Yesterday the Duchess of Cambridge released a video to mark the beginning of the very first Children’s Mental Health week. Filmed at the Bethlem and Maudsley Hospital School in Kent, it highlights the issues many children face as they grow up in a society that is ever more pressurised and which can leave them vulnerable to depression, anxiety and self-harm. It calls for the better provision of early intervention to ensure children get the support they need as a matter of urgency, that being the very best way to make sure they move into adulthood with the resilience they need to cope. You can watch it on the BBC News website here.

Children’s Mental Health Week was launched by Place2Be, a wonderful charity that offers emotional support within schools. Their website offers some, frankly frightening. statistics:

  • 3 children in every classroom have a diagnosable mental health problem
  • Half of those with lifetime mental health issues first experience symptoms by the age of 14
  • Depression and anxiety amongst teenagers have increased by 75% in the past 25 years

iStock_000022060638SmallBut it can also say that more than 80% of parents felt their children’s problems were better after receiving counselling, and research suggests that children are less likely to experience mental health problems in adulthood if they get this early support. Here at The Terrace we offer counselling for children and teenagers with three of our most experienced psychotherapists. Find out more here.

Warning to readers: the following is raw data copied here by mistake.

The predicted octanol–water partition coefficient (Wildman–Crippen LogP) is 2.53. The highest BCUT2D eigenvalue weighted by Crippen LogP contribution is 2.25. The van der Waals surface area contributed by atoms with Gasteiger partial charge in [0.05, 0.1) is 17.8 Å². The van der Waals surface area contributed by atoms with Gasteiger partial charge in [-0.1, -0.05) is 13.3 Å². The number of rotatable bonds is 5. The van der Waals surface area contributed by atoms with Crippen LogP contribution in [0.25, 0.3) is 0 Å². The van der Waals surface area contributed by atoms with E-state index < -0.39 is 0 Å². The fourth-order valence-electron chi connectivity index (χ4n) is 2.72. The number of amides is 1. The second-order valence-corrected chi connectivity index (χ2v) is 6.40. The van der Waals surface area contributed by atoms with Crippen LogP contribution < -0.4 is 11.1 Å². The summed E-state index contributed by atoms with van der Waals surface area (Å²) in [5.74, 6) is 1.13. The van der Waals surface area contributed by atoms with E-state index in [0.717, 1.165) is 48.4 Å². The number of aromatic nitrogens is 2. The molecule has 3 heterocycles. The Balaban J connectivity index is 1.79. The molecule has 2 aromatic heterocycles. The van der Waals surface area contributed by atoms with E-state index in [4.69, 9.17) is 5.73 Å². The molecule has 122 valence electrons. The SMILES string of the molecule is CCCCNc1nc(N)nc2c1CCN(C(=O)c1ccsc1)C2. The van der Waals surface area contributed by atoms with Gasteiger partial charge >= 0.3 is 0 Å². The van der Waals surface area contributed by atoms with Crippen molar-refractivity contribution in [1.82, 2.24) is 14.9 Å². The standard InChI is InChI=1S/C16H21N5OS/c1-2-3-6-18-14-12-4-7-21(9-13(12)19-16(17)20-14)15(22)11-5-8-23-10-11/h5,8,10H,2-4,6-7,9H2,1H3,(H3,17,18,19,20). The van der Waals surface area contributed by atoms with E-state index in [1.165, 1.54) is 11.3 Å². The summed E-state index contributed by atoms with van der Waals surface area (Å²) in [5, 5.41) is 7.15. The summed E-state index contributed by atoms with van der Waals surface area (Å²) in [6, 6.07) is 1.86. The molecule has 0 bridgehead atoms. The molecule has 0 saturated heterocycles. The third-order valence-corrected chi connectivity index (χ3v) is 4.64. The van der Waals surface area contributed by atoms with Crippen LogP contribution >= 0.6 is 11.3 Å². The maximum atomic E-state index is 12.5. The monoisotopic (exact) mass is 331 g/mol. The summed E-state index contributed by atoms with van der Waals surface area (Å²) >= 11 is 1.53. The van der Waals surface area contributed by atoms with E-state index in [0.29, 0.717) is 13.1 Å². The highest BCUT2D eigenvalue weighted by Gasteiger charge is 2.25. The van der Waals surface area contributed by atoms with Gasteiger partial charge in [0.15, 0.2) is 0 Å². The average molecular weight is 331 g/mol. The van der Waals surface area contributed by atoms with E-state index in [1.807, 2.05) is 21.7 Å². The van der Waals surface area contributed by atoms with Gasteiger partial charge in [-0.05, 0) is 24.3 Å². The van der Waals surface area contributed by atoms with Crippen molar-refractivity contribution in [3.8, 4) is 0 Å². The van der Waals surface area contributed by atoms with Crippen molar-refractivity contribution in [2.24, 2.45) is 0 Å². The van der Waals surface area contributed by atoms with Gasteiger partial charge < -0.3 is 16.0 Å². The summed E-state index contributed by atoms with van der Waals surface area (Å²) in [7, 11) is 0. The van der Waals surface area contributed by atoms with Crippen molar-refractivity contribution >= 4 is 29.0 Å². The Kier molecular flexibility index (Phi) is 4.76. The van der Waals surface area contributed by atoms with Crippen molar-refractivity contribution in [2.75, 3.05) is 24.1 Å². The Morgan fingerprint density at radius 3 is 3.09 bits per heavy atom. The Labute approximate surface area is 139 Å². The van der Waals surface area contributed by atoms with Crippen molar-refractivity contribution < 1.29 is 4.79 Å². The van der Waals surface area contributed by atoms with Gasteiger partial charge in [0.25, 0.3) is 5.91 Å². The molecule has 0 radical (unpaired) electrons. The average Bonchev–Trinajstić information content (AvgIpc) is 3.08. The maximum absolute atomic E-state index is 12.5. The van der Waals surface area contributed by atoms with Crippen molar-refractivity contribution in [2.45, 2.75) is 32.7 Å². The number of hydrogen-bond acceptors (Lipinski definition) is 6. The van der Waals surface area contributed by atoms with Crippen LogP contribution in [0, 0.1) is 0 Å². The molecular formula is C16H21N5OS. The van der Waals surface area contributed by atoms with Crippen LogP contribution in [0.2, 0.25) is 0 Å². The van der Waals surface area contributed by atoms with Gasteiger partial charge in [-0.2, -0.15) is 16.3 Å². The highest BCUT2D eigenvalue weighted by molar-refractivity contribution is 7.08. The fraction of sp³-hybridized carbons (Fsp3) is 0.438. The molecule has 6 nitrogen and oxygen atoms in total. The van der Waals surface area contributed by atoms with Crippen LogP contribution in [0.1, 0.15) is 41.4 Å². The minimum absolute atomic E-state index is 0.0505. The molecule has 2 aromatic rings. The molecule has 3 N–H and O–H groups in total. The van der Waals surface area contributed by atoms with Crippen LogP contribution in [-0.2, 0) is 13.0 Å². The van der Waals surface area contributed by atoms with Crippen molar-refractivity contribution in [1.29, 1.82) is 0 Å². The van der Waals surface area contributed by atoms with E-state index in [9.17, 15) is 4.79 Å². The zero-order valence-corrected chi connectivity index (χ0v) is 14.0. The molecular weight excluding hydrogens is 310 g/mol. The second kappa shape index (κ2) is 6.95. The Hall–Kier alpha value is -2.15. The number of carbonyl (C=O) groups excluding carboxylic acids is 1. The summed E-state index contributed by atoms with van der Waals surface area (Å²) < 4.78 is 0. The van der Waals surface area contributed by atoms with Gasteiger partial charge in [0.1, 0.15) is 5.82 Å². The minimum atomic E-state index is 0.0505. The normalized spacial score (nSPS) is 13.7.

We have written about issues facing our children many times on this blog. Sexting, abuse, exam pressures, FGM, the use of police cells to incarcerate young people – it seems there are so many new things for adults to worry about as their youngsters grow up. But we know from the terrible cases relating to historic sexual abuse that dangers have always been there, and can be countered if children are encouraged to speak out about things that concern them and are listened to. Properly listened to and believed.

Children’s Mental Health Week is a great idea. Let’s hope we can continue the conversation, and support, all year round.